When Bob Lutz ran General Motors' product development efforts, he did something that no other car company has done in the history of making cars. He hired four automotive journalists to assess all of GM's new vehicles before they were OK'd for production. And their word was law. Everything had to be developed to their satisfaction.
That didn't go down well with GM's traditional engineering staff, at least not at first. They didn't like the fact that four outsiders, four media critics with no product development experience, could force them to make changes on a new-car program. But because the journos reported to Lutz, they had all the protection they needed.
Lutz hired them as full-time employees because he wanted an independent, third party voice to evaluate GM's cars as they went through their development stages. "These are four guys who made a living out of critiquing cars," Lutz says, "and they made a pretty good living at it." Since the four didn't hold any allegiance to the design, engineering or manufacturing staffs at GM, they could feel free to critique any car just as they would when they were full-time journalists.
Lutz tells me they were his secret weapons. He credits them with the reason why GM's cars are now tuned to world-class standards. These guys didn't design, engineer or develop any vehicles. That was done by GM's long-standing employees. But the journos brought an enthusiast magazine mind-set to the evaluation process to make sure there would be very little for the press to pick apart.
I've known about Lutz's secret weapons for several years. But he personally asked me not to write anything about them. That's how much of a competitive advantage he felt they brought to GM. He didn't want to see any other car company copying this approach. Since these guys are friends and colleagues whom I've known for years, I also didn't want to jeopardize their jobs. So I didn't write about them. Until now. And now I think it's important that I do.
The four journalists I'm talking about are Jack Keebler, Rich Ceppos, Ron Sessions and Nick Twork. Before joining GM Keebler was Senior Editor at Motor Trend. He has an excellent sense about cars and can feel powertrain and suspension subtleties that escape most reviewers – and engineers.
Rich Ceppos spent most of his career at Car and Driver, with stints at Automobile and Autoweek, where he became publisher. He is a wickedly fast driver who probably could have raced professionally had he chosen to.
Ron Sessions has a superb technical background. He knows cars inside and out, having written a number of books on car repair and restoration. He also worked at Road & Track and Motor Trend.
Nick Twork contributed to Popular Mechanics and Autoweek early in his career. He later became an automotive analyst and also worked in public relations at Ford, all of which has given him an excellent sense of the automotive business. Though he joined GM as one of Lutz's secret weapons, he didn't remain one for very long. Currently, he's the director of public relations for Cadillac, which I would classify as a very astute career move.
Bob Lutz is gone from GM now. Tom Stephens, who took Lutz's place, is no longer in charge of product development. Today Mary Barra is running PD. She's tasked with developing new cars faster and at lower cost. That's got me wondering if Lutz's secret weapons can survive GM's latest management changes.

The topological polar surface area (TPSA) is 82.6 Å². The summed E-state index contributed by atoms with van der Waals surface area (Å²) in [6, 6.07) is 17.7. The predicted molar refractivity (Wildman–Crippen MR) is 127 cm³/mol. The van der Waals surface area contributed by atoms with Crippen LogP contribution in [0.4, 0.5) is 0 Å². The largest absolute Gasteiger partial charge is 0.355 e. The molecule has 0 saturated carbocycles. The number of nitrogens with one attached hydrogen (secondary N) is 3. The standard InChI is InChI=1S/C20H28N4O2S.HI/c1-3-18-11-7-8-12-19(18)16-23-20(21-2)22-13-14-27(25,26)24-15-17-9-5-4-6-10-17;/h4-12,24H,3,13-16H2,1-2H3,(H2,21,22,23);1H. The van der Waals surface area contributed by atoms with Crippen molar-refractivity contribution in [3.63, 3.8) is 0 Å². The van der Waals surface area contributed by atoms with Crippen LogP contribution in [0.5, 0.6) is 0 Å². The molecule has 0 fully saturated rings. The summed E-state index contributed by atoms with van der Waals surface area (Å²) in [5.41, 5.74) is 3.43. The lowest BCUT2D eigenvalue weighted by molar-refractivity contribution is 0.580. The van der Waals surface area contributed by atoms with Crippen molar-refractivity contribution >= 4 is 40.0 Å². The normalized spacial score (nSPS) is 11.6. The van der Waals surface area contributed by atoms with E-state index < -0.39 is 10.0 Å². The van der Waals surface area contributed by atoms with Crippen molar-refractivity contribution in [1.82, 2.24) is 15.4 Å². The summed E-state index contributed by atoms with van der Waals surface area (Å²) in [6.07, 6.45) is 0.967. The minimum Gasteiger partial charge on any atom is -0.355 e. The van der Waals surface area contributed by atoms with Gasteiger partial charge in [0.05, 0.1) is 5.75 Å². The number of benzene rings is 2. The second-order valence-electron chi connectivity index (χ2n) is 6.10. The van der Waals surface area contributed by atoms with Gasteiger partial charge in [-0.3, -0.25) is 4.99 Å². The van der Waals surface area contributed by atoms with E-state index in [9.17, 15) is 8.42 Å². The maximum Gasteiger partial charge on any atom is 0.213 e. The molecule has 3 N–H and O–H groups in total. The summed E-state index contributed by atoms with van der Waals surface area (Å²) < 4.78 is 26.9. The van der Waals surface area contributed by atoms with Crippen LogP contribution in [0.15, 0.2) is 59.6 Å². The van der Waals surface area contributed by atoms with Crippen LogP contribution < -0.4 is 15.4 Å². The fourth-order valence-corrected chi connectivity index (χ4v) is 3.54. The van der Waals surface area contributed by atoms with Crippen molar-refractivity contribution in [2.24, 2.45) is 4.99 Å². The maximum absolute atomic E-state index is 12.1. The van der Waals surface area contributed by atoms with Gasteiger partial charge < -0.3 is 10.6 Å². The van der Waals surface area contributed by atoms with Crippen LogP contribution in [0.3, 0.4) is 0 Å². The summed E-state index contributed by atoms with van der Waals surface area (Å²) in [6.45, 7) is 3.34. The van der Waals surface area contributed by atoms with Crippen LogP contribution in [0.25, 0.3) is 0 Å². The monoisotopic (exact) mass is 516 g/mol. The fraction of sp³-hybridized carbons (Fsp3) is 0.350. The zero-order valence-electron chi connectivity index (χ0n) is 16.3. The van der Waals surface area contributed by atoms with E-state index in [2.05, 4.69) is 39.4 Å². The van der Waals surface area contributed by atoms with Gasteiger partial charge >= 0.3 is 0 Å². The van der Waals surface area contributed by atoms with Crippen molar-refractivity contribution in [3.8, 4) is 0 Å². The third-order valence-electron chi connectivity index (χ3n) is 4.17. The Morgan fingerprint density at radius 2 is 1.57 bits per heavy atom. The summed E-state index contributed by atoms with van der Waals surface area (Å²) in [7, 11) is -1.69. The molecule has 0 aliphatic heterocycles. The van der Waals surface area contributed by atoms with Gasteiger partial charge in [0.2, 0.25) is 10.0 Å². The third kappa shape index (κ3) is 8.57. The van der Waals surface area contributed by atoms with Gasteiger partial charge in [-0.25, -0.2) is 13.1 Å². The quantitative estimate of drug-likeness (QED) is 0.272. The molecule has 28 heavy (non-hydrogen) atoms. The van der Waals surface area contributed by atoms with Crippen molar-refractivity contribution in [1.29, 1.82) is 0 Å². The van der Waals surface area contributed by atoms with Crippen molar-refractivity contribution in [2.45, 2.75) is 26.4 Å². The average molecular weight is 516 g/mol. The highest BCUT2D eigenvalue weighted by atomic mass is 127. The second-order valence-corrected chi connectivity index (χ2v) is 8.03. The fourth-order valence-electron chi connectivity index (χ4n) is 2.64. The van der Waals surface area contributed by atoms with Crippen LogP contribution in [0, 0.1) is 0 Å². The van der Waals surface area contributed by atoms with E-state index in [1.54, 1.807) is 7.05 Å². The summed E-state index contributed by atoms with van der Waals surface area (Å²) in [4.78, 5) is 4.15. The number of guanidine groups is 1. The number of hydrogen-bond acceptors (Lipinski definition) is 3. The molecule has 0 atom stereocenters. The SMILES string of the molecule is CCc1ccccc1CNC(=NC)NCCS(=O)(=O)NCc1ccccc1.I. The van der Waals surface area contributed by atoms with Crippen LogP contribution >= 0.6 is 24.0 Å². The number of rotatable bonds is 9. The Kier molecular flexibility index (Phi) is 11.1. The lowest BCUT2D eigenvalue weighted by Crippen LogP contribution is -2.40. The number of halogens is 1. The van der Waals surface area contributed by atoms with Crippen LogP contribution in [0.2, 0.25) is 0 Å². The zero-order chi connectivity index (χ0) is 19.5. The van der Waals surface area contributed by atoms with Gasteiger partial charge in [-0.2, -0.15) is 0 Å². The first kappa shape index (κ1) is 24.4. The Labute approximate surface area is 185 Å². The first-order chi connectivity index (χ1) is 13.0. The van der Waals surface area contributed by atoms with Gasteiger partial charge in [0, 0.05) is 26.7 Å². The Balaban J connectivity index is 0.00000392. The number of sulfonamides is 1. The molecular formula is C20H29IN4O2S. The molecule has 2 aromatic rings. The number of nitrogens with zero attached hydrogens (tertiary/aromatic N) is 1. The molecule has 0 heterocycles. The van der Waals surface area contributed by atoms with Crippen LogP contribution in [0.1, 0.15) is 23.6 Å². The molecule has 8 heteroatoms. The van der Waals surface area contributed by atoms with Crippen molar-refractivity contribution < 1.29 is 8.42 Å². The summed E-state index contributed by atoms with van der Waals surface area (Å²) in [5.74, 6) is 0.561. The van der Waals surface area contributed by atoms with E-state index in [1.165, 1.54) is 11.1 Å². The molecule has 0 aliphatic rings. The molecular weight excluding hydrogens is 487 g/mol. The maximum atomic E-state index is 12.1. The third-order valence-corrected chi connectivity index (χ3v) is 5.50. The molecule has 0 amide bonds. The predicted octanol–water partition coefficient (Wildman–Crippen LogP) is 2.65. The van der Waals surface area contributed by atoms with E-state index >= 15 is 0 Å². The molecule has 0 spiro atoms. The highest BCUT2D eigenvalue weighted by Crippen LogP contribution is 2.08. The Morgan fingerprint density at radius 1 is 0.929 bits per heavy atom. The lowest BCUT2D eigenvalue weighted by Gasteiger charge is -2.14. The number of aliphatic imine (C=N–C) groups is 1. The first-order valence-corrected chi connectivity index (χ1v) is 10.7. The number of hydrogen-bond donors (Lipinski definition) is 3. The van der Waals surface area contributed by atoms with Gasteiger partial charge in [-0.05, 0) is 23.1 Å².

GM's new CEO Dan Akerson openly admits he's not a car guy and is clearly impatient with GM's product cadence. He wants things to move a lot faster, and he wants to take out a lot of cost. That's why he put Barra in charge. But the former journalists are known to force the development people to take their time to get things right. That approach could quickly get the heave-ho, especially if Barra doesn't protect them like Lutz did.
One of the areas where the journos played a critical role was in the development of the Chevrolet Volt. As you know, the gasoline engine in that car comes on when the batteries run below a given level. But in early engineering versions of Volt, depending on the driving cycle, especially climbing grades or at highway speeds, the engine would come on with a roar at red line. The "secret weapons" kept pushing the engineers for a more subtle engagement. And they kept pushing until they got what they wanted. Today, that's one of the more impressive aspects of the car – just how unobtrusively the engine comes on.
The product development process is more than just a process. But in the pre-Lutz years, that's often how GM approached it. All it did was check off the checklist. It collected its benchmarking targets. It ran up millions of miles on its proving grounds. It did its shake-down tests. And it came out with a bunch of soul-less cars that hit the market with a thud.
Product development requires a gut feel. It requires a passion for excellence. Above all it requires an in-depth knowledge of product, and what will convert customers into true believers. Lutz's secret weapons gave that to GM. Let's hope it keeps them.
Airs every Sunday at 10:30AM on Detroit Public Television.
Autoline Detroit Podcast
Click here to subscribe in iTunes
Follow Autoline on Twitter for ongoing updates every day!
Subscribe to Podcast | | | | Listen on Phone
[Image: Bill Pugliano/Getty]